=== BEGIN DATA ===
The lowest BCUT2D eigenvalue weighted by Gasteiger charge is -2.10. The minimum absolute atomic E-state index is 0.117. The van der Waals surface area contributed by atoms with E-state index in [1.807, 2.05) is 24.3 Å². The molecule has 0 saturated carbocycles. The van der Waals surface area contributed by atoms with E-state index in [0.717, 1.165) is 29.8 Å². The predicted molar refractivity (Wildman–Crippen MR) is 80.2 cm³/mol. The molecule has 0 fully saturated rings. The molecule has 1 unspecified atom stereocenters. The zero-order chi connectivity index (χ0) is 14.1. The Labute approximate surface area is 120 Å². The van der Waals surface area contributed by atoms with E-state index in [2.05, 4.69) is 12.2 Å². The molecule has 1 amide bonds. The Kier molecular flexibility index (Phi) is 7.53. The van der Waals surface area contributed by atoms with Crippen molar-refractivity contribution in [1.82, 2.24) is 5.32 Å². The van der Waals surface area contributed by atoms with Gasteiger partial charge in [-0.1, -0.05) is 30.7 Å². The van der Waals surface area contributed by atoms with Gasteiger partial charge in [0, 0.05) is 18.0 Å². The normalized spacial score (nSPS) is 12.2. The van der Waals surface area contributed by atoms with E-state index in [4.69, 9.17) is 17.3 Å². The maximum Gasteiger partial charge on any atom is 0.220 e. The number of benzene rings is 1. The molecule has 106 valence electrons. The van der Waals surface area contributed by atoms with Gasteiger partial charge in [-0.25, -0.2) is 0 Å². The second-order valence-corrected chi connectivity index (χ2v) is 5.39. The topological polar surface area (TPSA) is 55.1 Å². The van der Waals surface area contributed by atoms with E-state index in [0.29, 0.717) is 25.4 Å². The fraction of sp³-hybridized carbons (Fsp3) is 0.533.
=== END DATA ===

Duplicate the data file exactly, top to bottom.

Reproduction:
The lowest BCUT2D eigenvalue weighted by Gasteiger charge is -2.10. The minimum absolute atomic E-state index is 0.117. The van der Waals surface area contributed by atoms with E-state index in [1.807, 2.05) is 24.3 Å². The molecule has 0 saturated carbocycles. The van der Waals surface area contributed by atoms with E-state index in [0.717, 1.165) is 29.8 Å². The predicted molar refractivity (Wildman–Crippen MR) is 80.2 cm³/mol. The molecule has 0 fully saturated rings. The molecule has 1 unspecified atom stereocenters. The zero-order chi connectivity index (χ0) is 14.1. The Labute approximate surface area is 120 Å². The van der Waals surface area contributed by atoms with E-state index in [2.05, 4.69) is 12.2 Å². The molecule has 1 amide bonds. The Kier molecular flexibility index (Phi) is 7.53. The van der Waals surface area contributed by atoms with Crippen molar-refractivity contribution in [1.82, 2.24) is 5.32 Å². The van der Waals surface area contributed by atoms with Gasteiger partial charge in [-0.1, -0.05) is 30.7 Å². The van der Waals surface area contributed by atoms with Gasteiger partial charge in [0, 0.05) is 18.0 Å². The normalized spacial score (nSPS) is 12.2. The van der Waals surface area contributed by atoms with E-state index in [4.69, 9.17) is 17.3 Å². The maximum Gasteiger partial charge on any atom is 0.220 e. The number of benzene rings is 1. The molecule has 106 valence electrons. The van der Waals surface area contributed by atoms with Gasteiger partial charge in [-0.25, -0.2) is 0 Å². The second-order valence-corrected chi connectivity index (χ2v) is 5.39. The topological polar surface area (TPSA) is 55.1 Å². The van der Waals surface area contributed by atoms with E-state index in [0.29, 0.717) is 25.4 Å². The fraction of sp³-hybridized carbons (Fsp3) is 0.533.